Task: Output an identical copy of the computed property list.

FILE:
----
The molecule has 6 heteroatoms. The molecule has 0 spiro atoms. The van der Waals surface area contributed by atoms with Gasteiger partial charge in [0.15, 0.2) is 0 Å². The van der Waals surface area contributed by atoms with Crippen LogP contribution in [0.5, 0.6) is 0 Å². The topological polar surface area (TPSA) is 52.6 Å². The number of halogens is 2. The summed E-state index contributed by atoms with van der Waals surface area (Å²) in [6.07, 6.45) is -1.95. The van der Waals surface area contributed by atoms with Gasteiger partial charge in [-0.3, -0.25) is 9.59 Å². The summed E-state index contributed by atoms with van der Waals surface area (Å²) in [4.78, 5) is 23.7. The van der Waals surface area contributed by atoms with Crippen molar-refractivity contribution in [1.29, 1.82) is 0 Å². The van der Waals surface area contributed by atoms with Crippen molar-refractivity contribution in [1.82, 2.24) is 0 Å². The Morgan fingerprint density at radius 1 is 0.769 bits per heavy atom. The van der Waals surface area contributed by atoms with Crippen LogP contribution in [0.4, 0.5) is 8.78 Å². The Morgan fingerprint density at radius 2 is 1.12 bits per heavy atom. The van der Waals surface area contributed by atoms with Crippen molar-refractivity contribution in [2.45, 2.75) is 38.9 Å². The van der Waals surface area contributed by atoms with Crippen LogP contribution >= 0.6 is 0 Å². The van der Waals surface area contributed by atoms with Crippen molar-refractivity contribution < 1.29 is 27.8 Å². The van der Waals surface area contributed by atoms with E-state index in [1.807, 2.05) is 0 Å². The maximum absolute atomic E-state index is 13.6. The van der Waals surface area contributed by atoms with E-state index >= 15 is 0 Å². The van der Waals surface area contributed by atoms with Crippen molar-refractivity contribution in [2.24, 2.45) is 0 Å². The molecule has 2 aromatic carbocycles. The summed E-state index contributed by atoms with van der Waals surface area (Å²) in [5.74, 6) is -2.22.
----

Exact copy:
The molecule has 6 heteroatoms. The molecule has 0 spiro atoms. The van der Waals surface area contributed by atoms with Gasteiger partial charge in [0.15, 0.2) is 0 Å². The van der Waals surface area contributed by atoms with Crippen LogP contribution in [0.5, 0.6) is 0 Å². The topological polar surface area (TPSA) is 52.6 Å². The number of halogens is 2. The summed E-state index contributed by atoms with van der Waals surface area (Å²) in [6.07, 6.45) is -1.95. The van der Waals surface area contributed by atoms with Gasteiger partial charge in [-0.3, -0.25) is 9.59 Å². The summed E-state index contributed by atoms with van der Waals surface area (Å²) in [4.78, 5) is 23.7. The van der Waals surface area contributed by atoms with Crippen molar-refractivity contribution in [1.29, 1.82) is 0 Å². The van der Waals surface area contributed by atoms with Crippen molar-refractivity contribution in [1.82, 2.24) is 0 Å². The Morgan fingerprint density at radius 1 is 0.769 bits per heavy atom. The van der Waals surface area contributed by atoms with Crippen LogP contribution in [0.4, 0.5) is 8.78 Å². The Morgan fingerprint density at radius 2 is 1.12 bits per heavy atom. The van der Waals surface area contributed by atoms with Crippen molar-refractivity contribution in [2.45, 2.75) is 38.9 Å². The van der Waals surface area contributed by atoms with Crippen LogP contribution >= 0.6 is 0 Å². The van der Waals surface area contributed by atoms with Crippen molar-refractivity contribution < 1.29 is 27.8 Å². The van der Waals surface area contributed by atoms with E-state index in [1.807, 2.05) is 0 Å². The maximum absolute atomic E-state index is 13.6. The van der Waals surface area contributed by atoms with E-state index >= 15 is 0 Å². The van der Waals surface area contributed by atoms with Crippen molar-refractivity contribution in [2.24, 2.45) is 0 Å². The molecule has 2 aromatic carbocycles. The summed E-state index contributed by atoms with van der Waals surface area (Å²) in [5.74, 6) is -2.22.